Bear Lake
The peaks around Bear Lake.
Bear Lake
Another photo of Bear Lake and surrounding peaks.

Fall River Road

Fall River Road starts in Estes Park and leads into the park up the Fall River Canyon. The first half of the road is paved. The second half is gravel. We had a rental car which was not allowed to be driven off paved roads, so we didn't take the gravel portion, which winds up to the top of Fall River Pass, where it meets the Trail Ridge Road at the Alpine Visitor Center.

Lawn Lake Alluvial Fan / Roaring River
A dam upstream of this point at Lawn Lake failed in 1982, sending a torrent of water down the Roaring River canyon. The water carried tons and tons of rock downstream with it, leaving this alluvial fan where the canyon ends at the top of Horseshoe Park. From there the water spread out over Horseshoe Park, then flowed into Cascade Lake. Under the pressure the dam at Cascade Lake also failed sending a even larger torrent of water down Fall Canyon and through downtown Estes Park. Fortunately there was enough time to evacuate the town before the water arrived. 3 people were killed in the flood, one camper in Roaring River Canyon and two campers in a Horseshoe Park campground.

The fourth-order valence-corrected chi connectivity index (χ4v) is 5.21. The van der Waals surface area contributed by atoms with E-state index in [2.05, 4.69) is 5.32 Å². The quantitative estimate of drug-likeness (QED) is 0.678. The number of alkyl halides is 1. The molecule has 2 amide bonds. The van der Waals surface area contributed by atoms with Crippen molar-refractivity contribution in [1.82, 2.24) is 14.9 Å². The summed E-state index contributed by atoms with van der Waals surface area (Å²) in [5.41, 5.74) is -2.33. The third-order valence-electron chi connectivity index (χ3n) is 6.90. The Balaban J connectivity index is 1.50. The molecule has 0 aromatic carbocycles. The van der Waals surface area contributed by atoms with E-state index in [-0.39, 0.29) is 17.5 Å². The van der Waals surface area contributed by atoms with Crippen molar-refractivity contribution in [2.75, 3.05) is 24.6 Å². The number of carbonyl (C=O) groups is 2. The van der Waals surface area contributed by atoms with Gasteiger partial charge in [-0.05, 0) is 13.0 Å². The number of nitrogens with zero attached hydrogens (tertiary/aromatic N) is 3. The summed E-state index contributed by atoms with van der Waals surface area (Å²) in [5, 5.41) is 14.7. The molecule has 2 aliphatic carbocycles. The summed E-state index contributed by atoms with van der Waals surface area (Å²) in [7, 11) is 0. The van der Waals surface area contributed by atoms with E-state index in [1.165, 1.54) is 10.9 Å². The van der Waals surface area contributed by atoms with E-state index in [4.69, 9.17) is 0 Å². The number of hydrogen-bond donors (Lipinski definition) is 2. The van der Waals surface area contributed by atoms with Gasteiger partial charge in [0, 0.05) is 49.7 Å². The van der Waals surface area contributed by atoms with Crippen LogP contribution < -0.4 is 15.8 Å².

Fall River Canyon
This is the view looking down the Fall River Canyon from the Alpine Visitor Center on Alpine Ridge (11,796 feet elevation). Yes, that's snow on the ground in mid-July!

Trail Ridge Road

Trail Ridge Road leaves the town of Estes Park and enters the park at the Beaver Meadows entrance station. From there it follows the ridge between the Fall River Canyon and Forest Canyons, until it reaches the top of Fall River Pass near the Alpine Visitor Center. This road is closed in winter over the pass due to snow.

Roaring River Alluvial Fan
A look at the Roaring River /Lawn Lake Alluvial Fan from the Trail Ridge Road. You can see the amount of rocks that were deposited at the base of the canyon by the flood.
Upper Beaver Park and Moraine Park
The view from Many Parks Curve on the Trail Ridge Road. The meadow closest to the camera is Beaver Park, the one behind it is Moraine Park.
Just a bunch of Elk grazing. The sort of thing tourists from the city like me stop to see.
More Elk.
We finally see a wild Moose! Not very close up, but it is a moose at last! We traveled for a week through Alaska a few years ago and never saw a single moose.
Hidden Valley Ski Area